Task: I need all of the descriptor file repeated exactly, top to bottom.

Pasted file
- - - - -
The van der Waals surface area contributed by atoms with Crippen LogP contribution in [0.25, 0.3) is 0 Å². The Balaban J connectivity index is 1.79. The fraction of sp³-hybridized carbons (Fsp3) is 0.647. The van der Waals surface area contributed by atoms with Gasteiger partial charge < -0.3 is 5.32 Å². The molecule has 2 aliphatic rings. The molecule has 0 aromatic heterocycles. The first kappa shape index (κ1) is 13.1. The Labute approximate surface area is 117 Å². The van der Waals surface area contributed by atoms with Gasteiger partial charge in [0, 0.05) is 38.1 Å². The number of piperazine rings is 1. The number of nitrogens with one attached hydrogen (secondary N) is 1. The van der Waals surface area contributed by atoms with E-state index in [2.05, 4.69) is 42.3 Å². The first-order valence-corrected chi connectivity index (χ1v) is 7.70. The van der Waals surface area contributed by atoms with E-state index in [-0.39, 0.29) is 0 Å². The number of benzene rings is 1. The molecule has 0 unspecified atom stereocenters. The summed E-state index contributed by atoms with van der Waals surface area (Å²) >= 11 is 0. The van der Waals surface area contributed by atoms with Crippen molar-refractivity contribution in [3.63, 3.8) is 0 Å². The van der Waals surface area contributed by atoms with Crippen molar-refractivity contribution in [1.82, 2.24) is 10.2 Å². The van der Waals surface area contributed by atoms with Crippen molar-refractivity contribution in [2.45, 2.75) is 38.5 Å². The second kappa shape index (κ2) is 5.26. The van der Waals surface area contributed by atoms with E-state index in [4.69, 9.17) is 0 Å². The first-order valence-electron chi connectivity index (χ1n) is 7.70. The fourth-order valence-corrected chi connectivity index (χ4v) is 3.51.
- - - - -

The van der Waals surface area contributed by atoms with Crippen LogP contribution in [0.25, 0.3) is 0 Å². The Balaban J connectivity index is 1.79. The fraction of sp³-hybridized carbons (Fsp3) is 0.647. The van der Waals surface area contributed by atoms with Gasteiger partial charge < -0.3 is 5.32 Å². The molecule has 2 aliphatic rings. The molecule has 0 aromatic heterocycles. The first kappa shape index (κ1) is 13.1. The Labute approximate surface area is 117 Å². The van der Waals surface area contributed by atoms with Gasteiger partial charge in [0, 0.05) is 38.1 Å². The number of piperazine rings is 1. The number of nitrogens with one attached hydrogen (secondary N) is 1. The van der Waals surface area contributed by atoms with E-state index in [2.05, 4.69) is 42.3 Å². The first-order valence-corrected chi connectivity index (χ1v) is 7.70. The van der Waals surface area contributed by atoms with E-state index in [-0.39, 0.29) is 0 Å². The number of benzene rings is 1. The molecule has 0 unspecified atom stereocenters. The summed E-state index contributed by atoms with van der Waals surface area (Å²) >= 11 is 0. The van der Waals surface area contributed by atoms with Crippen molar-refractivity contribution in [3.63, 3.8) is 0 Å². The van der Waals surface area contributed by atoms with Crippen molar-refractivity contribution in [1.82, 2.24) is 10.2 Å². The van der Waals surface area contributed by atoms with Crippen molar-refractivity contribution in [2.45, 2.75) is 38.5 Å². The second kappa shape index (κ2) is 5.26. The van der Waals surface area contributed by atoms with E-state index in [4.69, 9.17) is 0 Å². The first-order valence-electron chi connectivity index (χ1n) is 7.70. The fourth-order valence-corrected chi connectivity index (χ4v) is 3.51.